Overall, changes in academic performance varied by district and grade. Statewide, 64.2 percent of students were proficient in English last year, a drop of about 3.5 percent from pre-pandemic. Proficiency in math dropped from 58 percent to about 54 percent of students.
At the same time, the data showed that student rates of learning have increased, meaning that they are catching up. But is that growth enough to make up for the loss in learning that young people suffered during the pandemic?
According to Gopalakrishnan, the answer depends on the grade level.
“In the elementary grades, the recovery is faster,” said Gopalakrishnan. “In the middle school grades, even before the pandemic, the growth in middle school was always a challenge and it remains more of a challenge in the middle school grades.”
Gopalakrishnan said the state is working on a model curriculum for middle school mathematics, an area that was particularly affected by the pandemic.
Fewer ninth graders are on track to graduate high school in four years — a trend that Gopalakrishnan said can partially be explained by an increase in credit requirements for graduating high schoolers. The year before the pandemic, 88 percent of freshmen were on track to graduate. Last year, that number was 82.7 percent.
“We’re going to be watching the kids who entered ninth grade during the pandemic,” said Gopalakrishnan. “We’ve got to watch those cohorts really closely in high school to make sure that they catch back up.”
For low-income students, college enrollment dropped substantially — from about 58 percent to 51 percent from 2018-19 to 2021-22 — according to the data.
“With respect to postsecondary entrance — yes, it is concerning,” said Gopalakrishnan. “So the way to counteract that is to, you know, make college accessible for those families, partly through the programming that we offer, so that it’s not just seen as ‘just for some’ —- especially when you’re first-generation.”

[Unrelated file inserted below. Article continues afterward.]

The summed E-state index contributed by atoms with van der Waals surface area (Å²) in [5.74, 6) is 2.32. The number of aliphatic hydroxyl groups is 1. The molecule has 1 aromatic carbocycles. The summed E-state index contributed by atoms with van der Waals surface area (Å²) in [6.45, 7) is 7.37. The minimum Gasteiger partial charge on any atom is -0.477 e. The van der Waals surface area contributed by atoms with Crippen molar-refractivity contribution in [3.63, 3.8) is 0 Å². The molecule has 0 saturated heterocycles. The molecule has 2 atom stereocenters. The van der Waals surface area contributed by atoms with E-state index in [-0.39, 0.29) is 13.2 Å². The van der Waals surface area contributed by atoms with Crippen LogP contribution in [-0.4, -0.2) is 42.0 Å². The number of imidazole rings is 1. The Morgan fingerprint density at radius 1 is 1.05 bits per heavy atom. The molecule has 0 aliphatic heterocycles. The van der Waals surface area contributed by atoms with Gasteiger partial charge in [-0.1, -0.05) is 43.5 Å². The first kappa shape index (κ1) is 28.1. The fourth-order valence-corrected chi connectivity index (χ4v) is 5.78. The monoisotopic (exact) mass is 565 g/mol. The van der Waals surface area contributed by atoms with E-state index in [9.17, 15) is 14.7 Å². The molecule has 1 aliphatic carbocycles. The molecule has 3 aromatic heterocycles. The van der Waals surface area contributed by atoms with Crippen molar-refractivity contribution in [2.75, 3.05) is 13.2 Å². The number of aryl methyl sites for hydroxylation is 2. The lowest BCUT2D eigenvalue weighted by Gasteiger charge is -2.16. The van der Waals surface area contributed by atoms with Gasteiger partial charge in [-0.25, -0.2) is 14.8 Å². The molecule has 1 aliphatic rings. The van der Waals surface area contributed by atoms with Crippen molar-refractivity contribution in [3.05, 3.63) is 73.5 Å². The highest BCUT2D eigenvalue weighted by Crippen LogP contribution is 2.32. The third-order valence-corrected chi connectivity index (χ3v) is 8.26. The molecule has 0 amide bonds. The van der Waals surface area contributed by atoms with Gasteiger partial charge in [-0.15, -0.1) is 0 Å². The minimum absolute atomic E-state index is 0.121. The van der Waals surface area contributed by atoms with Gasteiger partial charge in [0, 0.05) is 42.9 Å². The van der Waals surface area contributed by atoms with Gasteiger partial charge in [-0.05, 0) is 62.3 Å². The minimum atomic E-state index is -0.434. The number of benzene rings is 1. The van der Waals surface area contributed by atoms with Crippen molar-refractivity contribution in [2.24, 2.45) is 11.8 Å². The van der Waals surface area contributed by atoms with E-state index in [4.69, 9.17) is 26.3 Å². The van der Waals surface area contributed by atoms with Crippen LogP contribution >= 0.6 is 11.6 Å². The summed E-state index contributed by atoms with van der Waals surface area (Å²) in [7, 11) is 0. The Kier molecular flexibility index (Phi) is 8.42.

The state is encouraging students to apply for federal loans through the FAFSA program.
“FAFSA is huge because Connecticut … we are the state that has free community college for everyone. No income requirements, free community college for everyone,” said Gopalakrishnan. “One of the things you need is FAFSA. You’ve got to complete the FAFSA, because they want to make sure that if there are federal resources, we use those first.”
According to the data, 41.5 percent of all 11th and 12th graders meet at least one of the district’s six “benchmarks” showing that they are ready to begin college. These include performance on SAT, ACT AP and IB exams, as well as the number of students taking and passing college courses. Just over half of juniors and seniors who identify as White meet one of those benchmarks, compared to about 19 percent of Black students and 21.5 percent of Latino students.
Gopalakrishnan said the state was encouraging students to take advantage of early college courses that are offered through UConn and the state colleges and universities, as well as private colleges, which can both help students prepare for college and help families struggling to afford
“Not only does this give them a leg up when they graduate high school, it also saves a ton of money,” said Gopalakrishnan. “It’s common sense for families because they start college sometimes with half a semester of credits under their belt.”
Commissioner Charlene Russell-Tucker said that next week, the department will be hosting an interactive call to show parents how to use the data to understand how their own children’s school is performing.
“This is a call to action for all of us to look strategically at these data results and continue to develop new collaborations on the best path,” she said.